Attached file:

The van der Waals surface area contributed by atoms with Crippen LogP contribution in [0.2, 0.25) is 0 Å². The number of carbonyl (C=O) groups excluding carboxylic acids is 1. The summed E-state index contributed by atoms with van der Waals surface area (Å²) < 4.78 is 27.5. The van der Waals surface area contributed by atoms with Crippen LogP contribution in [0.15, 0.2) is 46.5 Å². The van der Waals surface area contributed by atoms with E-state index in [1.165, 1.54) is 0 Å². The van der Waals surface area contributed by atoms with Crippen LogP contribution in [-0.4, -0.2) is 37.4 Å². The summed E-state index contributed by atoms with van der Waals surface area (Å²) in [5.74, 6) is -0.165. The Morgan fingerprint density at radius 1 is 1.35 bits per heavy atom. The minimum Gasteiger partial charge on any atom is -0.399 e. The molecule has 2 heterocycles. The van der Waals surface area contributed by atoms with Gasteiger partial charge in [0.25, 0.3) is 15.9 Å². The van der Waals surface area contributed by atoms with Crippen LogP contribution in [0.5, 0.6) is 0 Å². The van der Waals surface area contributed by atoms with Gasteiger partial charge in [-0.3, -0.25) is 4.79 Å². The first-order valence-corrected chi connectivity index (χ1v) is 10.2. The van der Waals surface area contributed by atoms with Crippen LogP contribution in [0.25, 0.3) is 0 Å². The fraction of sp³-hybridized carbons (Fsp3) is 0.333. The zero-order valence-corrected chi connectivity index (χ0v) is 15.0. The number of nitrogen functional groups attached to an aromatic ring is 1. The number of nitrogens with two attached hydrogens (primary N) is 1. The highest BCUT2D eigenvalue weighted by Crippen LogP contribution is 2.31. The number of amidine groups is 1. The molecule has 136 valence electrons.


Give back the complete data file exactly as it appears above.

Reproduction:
The van der Waals surface area contributed by atoms with Crippen LogP contribution in [0.2, 0.25) is 0 Å². The number of carbonyl (C=O) groups excluding carboxylic acids is 1. The summed E-state index contributed by atoms with van der Waals surface area (Å²) < 4.78 is 27.5. The van der Waals surface area contributed by atoms with Crippen LogP contribution in [0.15, 0.2) is 46.5 Å². The van der Waals surface area contributed by atoms with E-state index in [1.165, 1.54) is 0 Å². The van der Waals surface area contributed by atoms with Crippen LogP contribution in [-0.4, -0.2) is 37.4 Å². The summed E-state index contributed by atoms with van der Waals surface area (Å²) in [5.74, 6) is -0.165. The Morgan fingerprint density at radius 1 is 1.35 bits per heavy atom. The minimum Gasteiger partial charge on any atom is -0.399 e. The molecule has 2 heterocycles. The van der Waals surface area contributed by atoms with Gasteiger partial charge in [0.25, 0.3) is 15.9 Å². The van der Waals surface area contributed by atoms with Crippen LogP contribution in [0.5, 0.6) is 0 Å². The van der Waals surface area contributed by atoms with Gasteiger partial charge in [-0.3, -0.25) is 4.79 Å². The first-order valence-corrected chi connectivity index (χ1v) is 10.2. The van der Waals surface area contributed by atoms with Crippen LogP contribution in [0.25, 0.3) is 0 Å². The fraction of sp³-hybridized carbons (Fsp3) is 0.333. The zero-order valence-corrected chi connectivity index (χ0v) is 15.0. The number of nitrogen functional groups attached to an aromatic ring is 1. The number of nitrogens with two attached hydrogens (primary N) is 1. The highest BCUT2D eigenvalue weighted by Crippen LogP contribution is 2.31. The number of amidine groups is 1. The molecule has 136 valence electrons.